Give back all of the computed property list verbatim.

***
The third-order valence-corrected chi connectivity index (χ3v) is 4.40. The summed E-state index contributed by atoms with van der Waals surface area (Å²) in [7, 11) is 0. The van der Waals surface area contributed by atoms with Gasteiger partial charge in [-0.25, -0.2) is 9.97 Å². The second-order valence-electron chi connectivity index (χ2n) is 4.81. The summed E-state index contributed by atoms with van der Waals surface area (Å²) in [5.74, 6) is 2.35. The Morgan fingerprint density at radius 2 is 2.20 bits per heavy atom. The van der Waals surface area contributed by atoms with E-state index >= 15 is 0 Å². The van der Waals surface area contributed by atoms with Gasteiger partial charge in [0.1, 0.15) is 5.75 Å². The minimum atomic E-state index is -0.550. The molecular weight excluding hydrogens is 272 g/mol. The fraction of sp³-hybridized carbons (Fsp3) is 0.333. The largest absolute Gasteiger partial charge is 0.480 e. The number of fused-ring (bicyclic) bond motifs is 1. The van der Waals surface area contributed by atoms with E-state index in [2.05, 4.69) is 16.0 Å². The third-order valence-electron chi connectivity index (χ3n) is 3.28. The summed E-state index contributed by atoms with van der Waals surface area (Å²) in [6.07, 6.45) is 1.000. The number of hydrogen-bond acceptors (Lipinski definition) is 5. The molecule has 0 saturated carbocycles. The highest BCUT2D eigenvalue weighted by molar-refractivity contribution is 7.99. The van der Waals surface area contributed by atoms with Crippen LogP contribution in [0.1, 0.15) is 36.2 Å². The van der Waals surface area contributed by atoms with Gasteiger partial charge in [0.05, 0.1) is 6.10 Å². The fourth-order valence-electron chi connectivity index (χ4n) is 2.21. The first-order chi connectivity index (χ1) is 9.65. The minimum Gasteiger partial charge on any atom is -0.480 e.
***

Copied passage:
The third-order valence-corrected chi connectivity index (χ3v) is 4.40. The summed E-state index contributed by atoms with van der Waals surface area (Å²) in [7, 11) is 0. The van der Waals surface area contributed by atoms with Gasteiger partial charge in [-0.25, -0.2) is 9.97 Å². The second-order valence-electron chi connectivity index (χ2n) is 4.81. The summed E-state index contributed by atoms with van der Waals surface area (Å²) in [5.74, 6) is 2.35. The Morgan fingerprint density at radius 2 is 2.20 bits per heavy atom. The van der Waals surface area contributed by atoms with E-state index >= 15 is 0 Å². The van der Waals surface area contributed by atoms with Gasteiger partial charge in [0.1, 0.15) is 5.75 Å². The minimum atomic E-state index is -0.550. The molecular weight excluding hydrogens is 272 g/mol. The fraction of sp³-hybridized carbons (Fsp3) is 0.333. The largest absolute Gasteiger partial charge is 0.480 e. The number of fused-ring (bicyclic) bond motifs is 1. The van der Waals surface area contributed by atoms with E-state index in [2.05, 4.69) is 16.0 Å². The third-order valence-electron chi connectivity index (χ3n) is 3.28. The summed E-state index contributed by atoms with van der Waals surface area (Å²) in [6.07, 6.45) is 1.000. The number of hydrogen-bond acceptors (Lipinski definition) is 5. The molecule has 0 saturated carbocycles. The highest BCUT2D eigenvalue weighted by molar-refractivity contribution is 7.99. The van der Waals surface area contributed by atoms with Crippen LogP contribution in [0.1, 0.15) is 36.2 Å². The van der Waals surface area contributed by atoms with Gasteiger partial charge in [0.05, 0.1) is 6.10 Å². The fourth-order valence-electron chi connectivity index (χ4n) is 2.21. The first-order chi connectivity index (χ1) is 9.65. The minimum Gasteiger partial charge on any atom is -0.480 e.